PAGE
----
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Journal Article

Small Airplane Considerations for the Guidelines for Development of Civil Aircraft and Systems

On September 30, 2011, certification authorities released Advisory Circular 20-174[1], Development of Civil Aircraft and Systems, which recognizes the Society of Automotive Engineers (SAE) Aerospace Recommended Practice (ARP) 4754A and the European equivalent ED-79A [2], in order to address “the concern of possible development errors due to the ever increasing complexity of modern aircraft and systems.” ARP4754A/ED-79A describes a process of development assurance which helps reduce the risk of design errors in the development of aircraft systems. This process is necessary for complex systems not easily comprehended by deterministic analyses or tests. This ARP was developed “in the context of Title 14 of the Code of Federal Regulations (14 CFR) part 25,” a category which includes complex systems such as full fly-by-wire flight controls. However, this paper shows that such systems are the exception to most, recent civil airplane designs.
Journal Article

Development and Test of Safe, High Power Lithium Ion Main Batteries for General Aviation Aircraft

Advanced chemistry batteries may help reduce weight and increase aircraft performance. Lithium Ion chemistries' high energy density enables 40% weight savings over existing baseline, Lead Acid and Nickel-Cadmium (Ni-Cd) batteries. Baseline requirements for Lithium Ion batteries were developed by studying Cessna's aircraft product line. Nanoscale phosphate-based Lithium Ion cathodes improve safety through inert failure modes, while delivering higher power over conventional oxide-based Lithium Ion and baseline chemistries. Cells and batteries were tested under selected load, environmental, and temperature conditions using procedures adapted from RTCA DO-293 and DO-160. On-board aircraft testing verified performance compatibility. Safety tests verified inert failure mode and flight environment compatibility. Test results showed nanoscale phosphate Lithium Ion batteries are promising as a safe, high power Lithium Ion main battery in general aviation aircraft.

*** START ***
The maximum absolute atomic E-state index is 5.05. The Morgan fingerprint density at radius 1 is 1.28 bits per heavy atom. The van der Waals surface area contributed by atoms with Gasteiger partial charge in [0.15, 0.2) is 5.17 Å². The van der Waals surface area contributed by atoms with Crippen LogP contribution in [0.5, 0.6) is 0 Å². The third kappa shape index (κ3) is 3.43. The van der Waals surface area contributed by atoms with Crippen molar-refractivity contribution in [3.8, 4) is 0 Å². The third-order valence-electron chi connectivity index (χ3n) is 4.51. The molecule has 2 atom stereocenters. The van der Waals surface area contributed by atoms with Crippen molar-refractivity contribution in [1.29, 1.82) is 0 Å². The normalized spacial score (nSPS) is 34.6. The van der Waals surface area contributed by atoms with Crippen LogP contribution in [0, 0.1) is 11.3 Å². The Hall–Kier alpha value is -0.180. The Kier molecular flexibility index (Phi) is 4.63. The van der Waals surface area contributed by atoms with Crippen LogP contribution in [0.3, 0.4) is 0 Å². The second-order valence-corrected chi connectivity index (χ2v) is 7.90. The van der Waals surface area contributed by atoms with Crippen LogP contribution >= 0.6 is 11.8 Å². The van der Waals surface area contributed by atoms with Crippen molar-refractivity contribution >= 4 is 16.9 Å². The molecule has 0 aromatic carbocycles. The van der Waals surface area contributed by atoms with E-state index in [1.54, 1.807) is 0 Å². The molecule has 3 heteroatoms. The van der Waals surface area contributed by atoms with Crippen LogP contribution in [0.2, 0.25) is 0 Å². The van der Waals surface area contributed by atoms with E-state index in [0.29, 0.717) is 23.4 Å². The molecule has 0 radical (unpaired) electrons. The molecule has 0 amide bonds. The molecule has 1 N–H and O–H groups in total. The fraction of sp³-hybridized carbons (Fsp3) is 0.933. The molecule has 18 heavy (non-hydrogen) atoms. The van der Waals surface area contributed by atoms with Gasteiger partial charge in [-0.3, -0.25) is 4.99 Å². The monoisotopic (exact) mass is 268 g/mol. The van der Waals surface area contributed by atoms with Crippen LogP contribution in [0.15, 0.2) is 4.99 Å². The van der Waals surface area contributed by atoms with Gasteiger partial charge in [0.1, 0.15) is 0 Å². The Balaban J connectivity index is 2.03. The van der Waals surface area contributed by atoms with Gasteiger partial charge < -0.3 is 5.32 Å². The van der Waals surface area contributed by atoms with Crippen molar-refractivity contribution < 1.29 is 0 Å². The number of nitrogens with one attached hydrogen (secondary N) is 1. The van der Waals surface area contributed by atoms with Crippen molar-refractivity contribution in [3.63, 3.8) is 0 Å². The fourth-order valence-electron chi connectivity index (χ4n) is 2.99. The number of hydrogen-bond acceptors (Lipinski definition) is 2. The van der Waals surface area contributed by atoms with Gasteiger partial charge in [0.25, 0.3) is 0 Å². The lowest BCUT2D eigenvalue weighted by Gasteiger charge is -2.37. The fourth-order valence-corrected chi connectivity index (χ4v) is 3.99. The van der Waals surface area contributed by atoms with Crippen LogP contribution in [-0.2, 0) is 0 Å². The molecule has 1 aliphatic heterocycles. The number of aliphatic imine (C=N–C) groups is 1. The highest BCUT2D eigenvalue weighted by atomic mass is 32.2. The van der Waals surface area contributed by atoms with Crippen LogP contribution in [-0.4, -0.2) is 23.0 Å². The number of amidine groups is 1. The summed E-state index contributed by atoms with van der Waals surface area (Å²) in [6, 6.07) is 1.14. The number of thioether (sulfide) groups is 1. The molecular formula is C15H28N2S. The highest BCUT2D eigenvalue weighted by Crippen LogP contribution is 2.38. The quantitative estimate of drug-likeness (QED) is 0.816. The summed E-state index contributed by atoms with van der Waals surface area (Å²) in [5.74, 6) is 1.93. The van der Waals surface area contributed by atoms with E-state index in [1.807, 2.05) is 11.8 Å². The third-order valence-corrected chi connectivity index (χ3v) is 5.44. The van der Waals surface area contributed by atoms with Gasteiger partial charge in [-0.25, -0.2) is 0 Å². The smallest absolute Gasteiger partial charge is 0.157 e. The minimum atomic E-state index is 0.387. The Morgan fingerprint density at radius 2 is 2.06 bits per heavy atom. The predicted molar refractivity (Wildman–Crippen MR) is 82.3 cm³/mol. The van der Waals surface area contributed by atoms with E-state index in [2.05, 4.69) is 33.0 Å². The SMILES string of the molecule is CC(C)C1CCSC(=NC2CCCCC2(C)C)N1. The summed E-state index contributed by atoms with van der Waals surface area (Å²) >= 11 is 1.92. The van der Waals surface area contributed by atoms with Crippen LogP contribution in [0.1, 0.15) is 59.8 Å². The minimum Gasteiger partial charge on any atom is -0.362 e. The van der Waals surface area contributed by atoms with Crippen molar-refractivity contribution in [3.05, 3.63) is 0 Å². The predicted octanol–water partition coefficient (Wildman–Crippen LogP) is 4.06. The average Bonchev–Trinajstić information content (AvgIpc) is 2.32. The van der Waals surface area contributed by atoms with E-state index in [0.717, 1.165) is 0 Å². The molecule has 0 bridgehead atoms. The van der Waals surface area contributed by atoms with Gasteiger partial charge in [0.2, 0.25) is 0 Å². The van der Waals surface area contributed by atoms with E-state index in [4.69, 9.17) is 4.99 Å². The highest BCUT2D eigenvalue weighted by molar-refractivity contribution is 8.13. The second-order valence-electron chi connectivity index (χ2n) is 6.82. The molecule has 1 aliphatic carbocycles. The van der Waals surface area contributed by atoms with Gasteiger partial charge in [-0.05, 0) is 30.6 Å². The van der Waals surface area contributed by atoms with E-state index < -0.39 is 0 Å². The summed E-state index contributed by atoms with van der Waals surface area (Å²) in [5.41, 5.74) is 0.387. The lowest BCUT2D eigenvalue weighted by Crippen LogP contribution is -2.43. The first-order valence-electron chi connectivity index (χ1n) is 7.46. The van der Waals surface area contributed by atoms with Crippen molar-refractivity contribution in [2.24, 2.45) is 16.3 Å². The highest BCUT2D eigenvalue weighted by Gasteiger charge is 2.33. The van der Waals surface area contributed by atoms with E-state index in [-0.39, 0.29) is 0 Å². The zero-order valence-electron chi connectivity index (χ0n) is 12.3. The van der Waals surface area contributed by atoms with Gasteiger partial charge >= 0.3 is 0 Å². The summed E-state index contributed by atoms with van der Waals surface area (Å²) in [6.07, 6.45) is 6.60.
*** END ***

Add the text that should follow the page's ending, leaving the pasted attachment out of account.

Technical Paper

The Effect of Forming Pressure on Springback in 2XXX Aluminum Alloys

In the aircraft industry, hydroforming is widely used to form parts using aluminum alloys in tempered condition T-XXXX. Success of this process depends on accurate springback prediction. The magnitude of springback and its variation is high in aluminum alloys in tempered condition T-XXXX. Process and material variability causes variation in springback. Wide range of pressures and press types in hydroforming process attribute to process variability. Forming pressures can be varied to control springback. This study looks at the effect of forming pressure on springback in hydroforming of aluminum alloy 2024-T3 and 2524-T3 in two most popular industrial hydropresses. The study forms the basis for developing a new model for springback prediction in the future.
Technical Paper

Climb Performance Analysis Using a GPS Reference Method